It's the dying process of the psychological realm.

It's the kind of dissolving

of the perspective from which you're standing.

That, to me, is one of the things

that's happening while people are dying.

And then I feel you're catapulted

out into non-conceptual space.

Is that the way you're imagining it?

Yeah, yeah, exactly.

So is my sense of the continuity of awareness

beyond the brain

is just my wanting to keep something going?

- Is that-- - I don't have that.

[Ram Dass] I know you don't have it and--

- I'm curious. - What becomes--

You're curious? I'm curious too.

I'm very curious.

Do you use the word "soul"?

"Soul"? All the time.

What do you mean by it?

- It's consciousness. - Super consciousness.

And it--she hangs around the brain,

not the sole of your foot.

She's gonna hang around the brain.

Well, Ramana Maharshi says it's right here.

The heart. Oh, the heart.

I've had to tell a thousand Hindu gurus

that the heart is a wonderful organ to pump blood

and they haven't discovered Harvey's theory of circulation.

They're using the heart as a metaphor.

[Ram Dass] Yes, they're using the heart as a metaphor.

It's a very bad metaphor, I think.

They're using the lower right-hand corner,

the size of a thumb...

- Are you kidding me? - No.

- Wow. - It's the size of a thumb.

- Yeah. - It's called the rhodiom,

and it's right here--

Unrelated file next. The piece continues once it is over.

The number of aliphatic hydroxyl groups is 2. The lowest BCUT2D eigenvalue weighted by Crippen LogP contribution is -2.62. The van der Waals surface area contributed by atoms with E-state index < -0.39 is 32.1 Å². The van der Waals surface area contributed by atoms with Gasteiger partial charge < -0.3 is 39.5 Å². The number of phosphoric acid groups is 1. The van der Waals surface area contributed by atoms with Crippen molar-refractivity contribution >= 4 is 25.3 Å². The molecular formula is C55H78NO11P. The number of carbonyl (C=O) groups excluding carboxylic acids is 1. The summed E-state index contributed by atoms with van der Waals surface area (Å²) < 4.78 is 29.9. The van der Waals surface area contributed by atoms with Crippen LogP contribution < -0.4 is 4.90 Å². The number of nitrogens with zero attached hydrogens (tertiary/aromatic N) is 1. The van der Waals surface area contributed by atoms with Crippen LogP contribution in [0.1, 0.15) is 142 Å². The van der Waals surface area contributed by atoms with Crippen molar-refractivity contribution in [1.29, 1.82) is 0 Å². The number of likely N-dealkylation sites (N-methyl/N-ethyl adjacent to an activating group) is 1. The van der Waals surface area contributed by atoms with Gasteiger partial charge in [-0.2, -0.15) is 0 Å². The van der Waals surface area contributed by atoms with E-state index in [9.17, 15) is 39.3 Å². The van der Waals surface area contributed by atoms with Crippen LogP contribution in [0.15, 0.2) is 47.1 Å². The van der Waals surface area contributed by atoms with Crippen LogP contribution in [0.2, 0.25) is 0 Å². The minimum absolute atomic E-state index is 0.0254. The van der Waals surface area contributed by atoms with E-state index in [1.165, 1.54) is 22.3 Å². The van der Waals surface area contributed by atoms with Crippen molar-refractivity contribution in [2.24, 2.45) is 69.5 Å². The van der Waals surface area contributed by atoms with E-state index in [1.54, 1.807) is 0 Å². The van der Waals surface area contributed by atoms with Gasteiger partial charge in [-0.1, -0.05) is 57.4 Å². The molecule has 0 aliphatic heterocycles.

- It grows there? - It's right there.

- Naturally? - It's there.

It's there, it's not in a physical manifestation,

it's in a subtle form.

- Well, how do you contact it? - Well, you gotta get

better technology.

Well, see, I'm--yeah.

Better than LSD and better than, uh...

Well, in LSD, you saw all that

but it went by so fast

and you didn't have a model,

a conceptual model, to save it.

It just went through.

'Cause so much went through

every time I took acid.

It must be for you too.

That what we have conceptualized

is the tiniest trivia of the edge of the whole thing

and that's why dying seems to fascinating to me.

- Exactly, yeah. - Because you're going, like--

Like this.

- You hope. - Huh?

It may not be that way. I hope it is.

Gotta be that way.

Can you have dinner with us afterwards?

[Ram Dass] I can't, I gotta fly back to San Francisco.

Oh, darn.

I'm working against a deadline for a book.

You're working against a deadline too.

How 'bout that deadline? Yeah.

Speaking of deadlines...


[Robert Redford] Towards the end of May 1996,

Leary began to show signs of kidney and liver failure.

[Zach Leary] I think some of his fears of letting go

and not knowing what was next,

sure, I think that scared him.

And I think he was, you know, absolutely normal

and understandably human in those moments.

But the process of dying

and actually, you know, slipping into that unknown

was incredibly beautiful for him.

You know, it was everybody else around

that was freaking out.

Ram Dass was really mostly there for us.

It was the counseling he was sort of giving to us

that was so precious and meaningful.

You know, it kind of got out of control,

we probably had too many people around

and a lot of us didn't really know

what we were going to do once he died.

[Ram Dass] And so, I was talking to them

about not talking to him,

not trying to engage him,

not trying to pull him back,

but to let him be wherever he is,

but they could talk among themselves in the room

about all the beautiful things he'd done in life

which is like an old Tibetan practice.

Uh...and I talked to them about, um,

working on themselves to not demand linearity,

so that if he comes up with things

from different places,

to let their minds soar

so they could be with him as his mind floated